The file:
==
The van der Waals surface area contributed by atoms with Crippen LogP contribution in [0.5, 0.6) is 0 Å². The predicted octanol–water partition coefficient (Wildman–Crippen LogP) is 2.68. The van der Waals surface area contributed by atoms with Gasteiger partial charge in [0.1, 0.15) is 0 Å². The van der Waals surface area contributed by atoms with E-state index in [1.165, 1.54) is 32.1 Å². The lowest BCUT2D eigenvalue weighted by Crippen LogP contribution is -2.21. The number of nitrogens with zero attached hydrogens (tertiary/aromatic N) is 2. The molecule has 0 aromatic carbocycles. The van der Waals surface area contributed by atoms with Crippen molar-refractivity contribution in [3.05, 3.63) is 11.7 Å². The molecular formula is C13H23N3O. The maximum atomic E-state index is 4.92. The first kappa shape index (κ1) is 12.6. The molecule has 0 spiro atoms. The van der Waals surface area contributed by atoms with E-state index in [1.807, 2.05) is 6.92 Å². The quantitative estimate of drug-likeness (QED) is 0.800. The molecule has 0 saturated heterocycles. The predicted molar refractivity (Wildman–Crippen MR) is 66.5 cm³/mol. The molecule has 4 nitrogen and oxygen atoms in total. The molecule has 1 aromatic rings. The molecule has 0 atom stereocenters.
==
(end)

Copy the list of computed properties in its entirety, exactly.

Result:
The van der Waals surface area contributed by atoms with Crippen LogP contribution in [0.5, 0.6) is 0 Å². The predicted octanol–water partition coefficient (Wildman–Crippen LogP) is 2.68. The van der Waals surface area contributed by atoms with Gasteiger partial charge in [0.1, 0.15) is 0 Å². The van der Waals surface area contributed by atoms with E-state index in [1.165, 1.54) is 32.1 Å². The lowest BCUT2D eigenvalue weighted by Crippen LogP contribution is -2.21. The number of nitrogens with zero attached hydrogens (tertiary/aromatic N) is 2. The molecule has 0 aromatic carbocycles. The van der Waals surface area contributed by atoms with Crippen molar-refractivity contribution in [3.05, 3.63) is 11.7 Å². The molecular formula is C13H23N3O. The maximum atomic E-state index is 4.92. The first kappa shape index (κ1) is 12.6. The molecule has 0 spiro atoms. The van der Waals surface area contributed by atoms with E-state index in [1.807, 2.05) is 6.92 Å². The quantitative estimate of drug-likeness (QED) is 0.800. The molecule has 0 saturated heterocycles. The predicted molar refractivity (Wildman–Crippen MR) is 66.5 cm³/mol. The molecule has 4 nitrogen and oxygen atoms in total. The molecule has 1 aromatic rings. The molecule has 0 atom stereocenters.